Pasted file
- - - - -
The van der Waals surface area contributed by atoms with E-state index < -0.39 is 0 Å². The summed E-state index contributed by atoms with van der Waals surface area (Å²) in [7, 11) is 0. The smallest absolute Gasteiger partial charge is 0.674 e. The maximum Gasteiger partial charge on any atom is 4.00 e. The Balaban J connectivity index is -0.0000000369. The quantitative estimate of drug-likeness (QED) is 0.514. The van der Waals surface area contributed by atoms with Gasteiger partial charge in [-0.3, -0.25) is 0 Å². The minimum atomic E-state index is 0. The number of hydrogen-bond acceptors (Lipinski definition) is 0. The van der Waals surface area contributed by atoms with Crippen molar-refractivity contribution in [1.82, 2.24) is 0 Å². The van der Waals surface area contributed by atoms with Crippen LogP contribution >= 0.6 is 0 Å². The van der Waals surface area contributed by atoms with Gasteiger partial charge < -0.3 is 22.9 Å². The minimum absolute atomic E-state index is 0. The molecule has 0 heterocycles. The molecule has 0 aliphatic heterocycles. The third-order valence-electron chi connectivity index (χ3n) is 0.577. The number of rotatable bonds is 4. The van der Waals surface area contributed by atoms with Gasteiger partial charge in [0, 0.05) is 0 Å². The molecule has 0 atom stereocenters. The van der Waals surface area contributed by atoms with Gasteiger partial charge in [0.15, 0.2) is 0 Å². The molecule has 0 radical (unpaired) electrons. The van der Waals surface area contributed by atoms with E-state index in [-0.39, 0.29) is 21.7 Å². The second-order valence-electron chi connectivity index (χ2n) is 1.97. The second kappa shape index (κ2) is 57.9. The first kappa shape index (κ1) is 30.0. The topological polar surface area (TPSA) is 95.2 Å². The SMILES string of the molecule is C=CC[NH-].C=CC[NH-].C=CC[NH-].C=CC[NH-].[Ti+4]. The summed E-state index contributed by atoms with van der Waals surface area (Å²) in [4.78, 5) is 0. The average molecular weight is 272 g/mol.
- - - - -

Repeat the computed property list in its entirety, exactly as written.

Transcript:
The van der Waals surface area contributed by atoms with E-state index < -0.39 is 0 Å². The summed E-state index contributed by atoms with van der Waals surface area (Å²) in [7, 11) is 0. The smallest absolute Gasteiger partial charge is 0.674 e. The maximum Gasteiger partial charge on any atom is 4.00 e. The Balaban J connectivity index is -0.0000000369. The quantitative estimate of drug-likeness (QED) is 0.514. The van der Waals surface area contributed by atoms with Gasteiger partial charge in [-0.3, -0.25) is 0 Å². The minimum atomic E-state index is 0. The number of hydrogen-bond acceptors (Lipinski definition) is 0. The van der Waals surface area contributed by atoms with Crippen molar-refractivity contribution in [1.82, 2.24) is 0 Å². The van der Waals surface area contributed by atoms with Crippen LogP contribution >= 0.6 is 0 Å². The van der Waals surface area contributed by atoms with Gasteiger partial charge < -0.3 is 22.9 Å². The minimum absolute atomic E-state index is 0. The molecule has 0 heterocycles. The molecule has 0 aliphatic heterocycles. The third-order valence-electron chi connectivity index (χ3n) is 0.577. The number of rotatable bonds is 4. The van der Waals surface area contributed by atoms with Gasteiger partial charge in [0, 0.05) is 0 Å². The molecule has 0 atom stereocenters. The van der Waals surface area contributed by atoms with Gasteiger partial charge in [0.15, 0.2) is 0 Å². The molecule has 0 radical (unpaired) electrons. The van der Waals surface area contributed by atoms with E-state index in [-0.39, 0.29) is 21.7 Å². The second-order valence-electron chi connectivity index (χ2n) is 1.97. The second kappa shape index (κ2) is 57.9. The first kappa shape index (κ1) is 30.0. The topological polar surface area (TPSA) is 95.2 Å². The SMILES string of the molecule is C=CC[NH-].C=CC[NH-].C=CC[NH-].C=CC[NH-].[Ti+4]. The summed E-state index contributed by atoms with van der Waals surface area (Å²) in [4.78, 5) is 0. The average molecular weight is 272 g/mol.